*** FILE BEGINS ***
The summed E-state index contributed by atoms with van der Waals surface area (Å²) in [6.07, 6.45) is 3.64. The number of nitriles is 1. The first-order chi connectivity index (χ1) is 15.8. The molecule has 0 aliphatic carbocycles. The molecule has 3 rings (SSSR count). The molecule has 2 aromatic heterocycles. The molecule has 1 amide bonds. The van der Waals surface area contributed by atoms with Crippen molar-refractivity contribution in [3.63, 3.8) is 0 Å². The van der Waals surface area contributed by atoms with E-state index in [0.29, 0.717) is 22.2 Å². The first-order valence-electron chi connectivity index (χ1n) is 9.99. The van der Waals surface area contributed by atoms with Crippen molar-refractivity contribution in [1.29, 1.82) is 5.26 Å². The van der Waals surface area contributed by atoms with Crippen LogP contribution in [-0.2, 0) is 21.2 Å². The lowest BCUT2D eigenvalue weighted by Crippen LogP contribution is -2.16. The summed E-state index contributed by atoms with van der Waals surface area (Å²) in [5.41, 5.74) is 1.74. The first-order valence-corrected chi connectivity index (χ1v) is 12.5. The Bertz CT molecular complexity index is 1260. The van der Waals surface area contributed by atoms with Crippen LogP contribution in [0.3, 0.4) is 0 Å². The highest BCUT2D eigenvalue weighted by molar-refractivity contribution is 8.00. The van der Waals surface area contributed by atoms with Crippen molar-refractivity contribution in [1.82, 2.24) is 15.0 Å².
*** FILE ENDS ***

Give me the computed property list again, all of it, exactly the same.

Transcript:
The summed E-state index contributed by atoms with van der Waals surface area (Å²) in [6.07, 6.45) is 3.64. The number of nitriles is 1. The first-order chi connectivity index (χ1) is 15.8. The molecule has 0 aliphatic carbocycles. The molecule has 3 rings (SSSR count). The molecule has 2 aromatic heterocycles. The molecule has 1 amide bonds. The van der Waals surface area contributed by atoms with Crippen molar-refractivity contribution in [3.63, 3.8) is 0 Å². The van der Waals surface area contributed by atoms with E-state index in [0.29, 0.717) is 22.2 Å². The first-order valence-electron chi connectivity index (χ1n) is 9.99. The van der Waals surface area contributed by atoms with Crippen molar-refractivity contribution in [1.29, 1.82) is 5.26 Å². The van der Waals surface area contributed by atoms with Crippen LogP contribution in [-0.2, 0) is 21.2 Å². The lowest BCUT2D eigenvalue weighted by Crippen LogP contribution is -2.16. The summed E-state index contributed by atoms with van der Waals surface area (Å²) in [5.41, 5.74) is 1.74. The first-order valence-corrected chi connectivity index (χ1v) is 12.5. The Bertz CT molecular complexity index is 1260. The van der Waals surface area contributed by atoms with Crippen LogP contribution in [0.3, 0.4) is 0 Å². The highest BCUT2D eigenvalue weighted by molar-refractivity contribution is 8.00. The van der Waals surface area contributed by atoms with Crippen molar-refractivity contribution in [1.82, 2.24) is 15.0 Å².